Mobile homes are not necessarily "mobile." According to the Florida Department of Highway Safety and Motor Vehicles, one in every three homes built in that state are mobile homes. Mobile homes are manufactured on a chassis and are classified as personal property with a certificate of title issued by the department of motor vehicles. Choosing the proper way to put a personal lien on a mobile home depends on whether the mobile home is attached to a permanent foundation.
Determine whether the mobile home is on a permanent foundation. If it is, and the property is owned by the same person who owns the mobile home, a mortgage must be recorded against the property in addition to placing a lien on the certificate of title. If the mobile home is on rented or leased property, you only need to file the lien on the certificate of title.
File a notice of lien with the local department of motor vehicles. A notice of lien form is available at the department of motor vehicles. The forms vary from state to state, but you will usually need to know the year, make, model and serial number of the mobile home. All states require the name and address of the mobile home's owner. After both parties sign the notice of lien, it is filed with the department of motor vehicles and a small fee is paid. Nothing further is required if the mobile home is not affixed to a permanent foundation or is on real property that is rented or leased.
Prepare a mortgage to record against the real property. The mortgage document contains the names and addresses of the property owner and the person filing the lien. The mortgage also must have a description of the real property. The description usually refers to a map filed in the county clerk's office, or it might be the dimensions of the property. The county clerk will provide you with a copy of the description upon request. The make, model, serial or vehicle identification number and dimensions of the mobile home as shown on the certificate of title must be included in the mortgage . All states require language in the mortgage that states that the mobile home is affixed to the real property. Mortgage forms can be obtained from office supply stores or the local county clerk.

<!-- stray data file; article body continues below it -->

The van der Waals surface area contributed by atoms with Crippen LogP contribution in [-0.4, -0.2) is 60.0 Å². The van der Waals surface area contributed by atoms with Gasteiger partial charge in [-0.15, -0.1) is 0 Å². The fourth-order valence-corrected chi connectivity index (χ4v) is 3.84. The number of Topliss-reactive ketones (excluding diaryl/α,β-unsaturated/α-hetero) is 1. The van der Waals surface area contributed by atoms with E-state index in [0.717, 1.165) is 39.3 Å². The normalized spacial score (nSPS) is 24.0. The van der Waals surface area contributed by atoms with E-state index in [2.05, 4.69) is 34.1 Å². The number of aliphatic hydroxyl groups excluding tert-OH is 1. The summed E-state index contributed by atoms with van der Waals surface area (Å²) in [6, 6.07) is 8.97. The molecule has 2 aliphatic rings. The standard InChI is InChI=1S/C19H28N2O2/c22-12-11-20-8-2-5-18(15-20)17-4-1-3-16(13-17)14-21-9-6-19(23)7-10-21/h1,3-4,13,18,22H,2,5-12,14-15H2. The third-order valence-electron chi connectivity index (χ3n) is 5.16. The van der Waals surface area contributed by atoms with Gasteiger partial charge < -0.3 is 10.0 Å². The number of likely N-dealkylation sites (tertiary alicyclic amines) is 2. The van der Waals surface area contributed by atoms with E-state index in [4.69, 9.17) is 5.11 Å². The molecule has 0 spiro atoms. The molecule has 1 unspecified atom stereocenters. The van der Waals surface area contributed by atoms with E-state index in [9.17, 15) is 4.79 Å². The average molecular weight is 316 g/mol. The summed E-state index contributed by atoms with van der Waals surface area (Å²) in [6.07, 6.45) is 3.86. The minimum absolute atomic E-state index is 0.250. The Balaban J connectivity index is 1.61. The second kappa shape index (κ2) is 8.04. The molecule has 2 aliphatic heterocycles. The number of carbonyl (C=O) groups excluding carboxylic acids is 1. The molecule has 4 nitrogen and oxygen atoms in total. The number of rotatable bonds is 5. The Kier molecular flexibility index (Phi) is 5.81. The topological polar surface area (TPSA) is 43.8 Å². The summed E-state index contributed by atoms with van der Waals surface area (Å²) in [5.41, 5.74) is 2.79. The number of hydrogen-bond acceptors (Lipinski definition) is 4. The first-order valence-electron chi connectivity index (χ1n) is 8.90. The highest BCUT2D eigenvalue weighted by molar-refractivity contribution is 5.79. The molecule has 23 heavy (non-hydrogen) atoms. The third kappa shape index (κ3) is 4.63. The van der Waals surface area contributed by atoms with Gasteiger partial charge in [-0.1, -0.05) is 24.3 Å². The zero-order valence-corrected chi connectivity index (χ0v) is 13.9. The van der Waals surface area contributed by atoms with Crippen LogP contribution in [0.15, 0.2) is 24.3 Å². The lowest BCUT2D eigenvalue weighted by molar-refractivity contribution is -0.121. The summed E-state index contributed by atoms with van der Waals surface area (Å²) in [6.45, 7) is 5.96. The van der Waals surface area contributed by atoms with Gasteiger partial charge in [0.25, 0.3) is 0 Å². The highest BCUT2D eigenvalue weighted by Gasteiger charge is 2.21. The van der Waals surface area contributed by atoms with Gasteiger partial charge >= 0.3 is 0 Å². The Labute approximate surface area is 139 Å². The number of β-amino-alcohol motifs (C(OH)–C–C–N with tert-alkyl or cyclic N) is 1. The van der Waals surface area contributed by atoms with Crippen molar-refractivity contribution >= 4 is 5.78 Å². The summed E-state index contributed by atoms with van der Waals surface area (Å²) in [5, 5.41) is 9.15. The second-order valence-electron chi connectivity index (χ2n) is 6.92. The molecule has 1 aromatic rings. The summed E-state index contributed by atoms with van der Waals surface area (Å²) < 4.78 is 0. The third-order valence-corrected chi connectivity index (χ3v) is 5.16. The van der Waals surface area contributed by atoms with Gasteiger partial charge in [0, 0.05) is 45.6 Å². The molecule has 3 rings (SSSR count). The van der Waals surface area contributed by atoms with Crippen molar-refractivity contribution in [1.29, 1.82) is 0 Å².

File the completed mortgage with the county clerk where the real property is located. The owner of the property must sign the mortgage in the presence of a notary public. The mortgage and the fee set by your state to record the mortgage should be filed with the county clerk who will record it. The mortgage becomes a lien on the real property after it has been recorded.
Keep the recorded mortgage and proof of lien in a safe place. The county clerk returns the mortgage to the person who filed the lien. Most states send the new certificate of title to the owner of the mobile home, but send confirmation of the lien to the person who filed it.
Dennis Masino practiced and taught law for many years before he began writing professionally in 2009. His articles on law, real estate and business topics can be seen on many websites. He is the author of two published books on drunk driving laws and holds degrees in law and finance.